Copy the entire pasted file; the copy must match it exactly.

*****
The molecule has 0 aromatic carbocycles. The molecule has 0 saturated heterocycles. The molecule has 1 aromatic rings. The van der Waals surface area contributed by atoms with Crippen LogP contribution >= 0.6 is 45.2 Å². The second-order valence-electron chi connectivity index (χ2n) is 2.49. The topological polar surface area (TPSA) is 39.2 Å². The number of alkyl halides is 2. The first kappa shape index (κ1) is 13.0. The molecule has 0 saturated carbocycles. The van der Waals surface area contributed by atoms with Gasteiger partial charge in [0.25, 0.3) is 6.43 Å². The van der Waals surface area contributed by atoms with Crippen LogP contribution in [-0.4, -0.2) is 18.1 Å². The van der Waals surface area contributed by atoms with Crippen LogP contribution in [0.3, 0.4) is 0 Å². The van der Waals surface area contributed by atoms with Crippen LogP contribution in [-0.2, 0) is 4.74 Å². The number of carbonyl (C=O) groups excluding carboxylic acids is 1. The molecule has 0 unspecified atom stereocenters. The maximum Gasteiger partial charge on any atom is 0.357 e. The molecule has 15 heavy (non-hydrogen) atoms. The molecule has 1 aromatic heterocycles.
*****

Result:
The molecule has 0 aromatic carbocycles. The molecule has 0 saturated heterocycles. The molecule has 1 aromatic rings. The van der Waals surface area contributed by atoms with Crippen LogP contribution >= 0.6 is 45.2 Å². The second-order valence-electron chi connectivity index (χ2n) is 2.49. The topological polar surface area (TPSA) is 39.2 Å². The number of alkyl halides is 2. The first kappa shape index (κ1) is 13.0. The molecule has 0 saturated carbocycles. The van der Waals surface area contributed by atoms with Gasteiger partial charge in [0.25, 0.3) is 6.43 Å². The van der Waals surface area contributed by atoms with Crippen LogP contribution in [-0.4, -0.2) is 18.1 Å². The van der Waals surface area contributed by atoms with Crippen LogP contribution in [0.3, 0.4) is 0 Å². The van der Waals surface area contributed by atoms with Crippen LogP contribution in [-0.2, 0) is 4.74 Å². The number of carbonyl (C=O) groups excluding carboxylic acids is 1. The molecule has 0 unspecified atom stereocenters. The maximum Gasteiger partial charge on any atom is 0.357 e. The molecule has 15 heavy (non-hydrogen) atoms. The molecule has 1 aromatic heterocycles.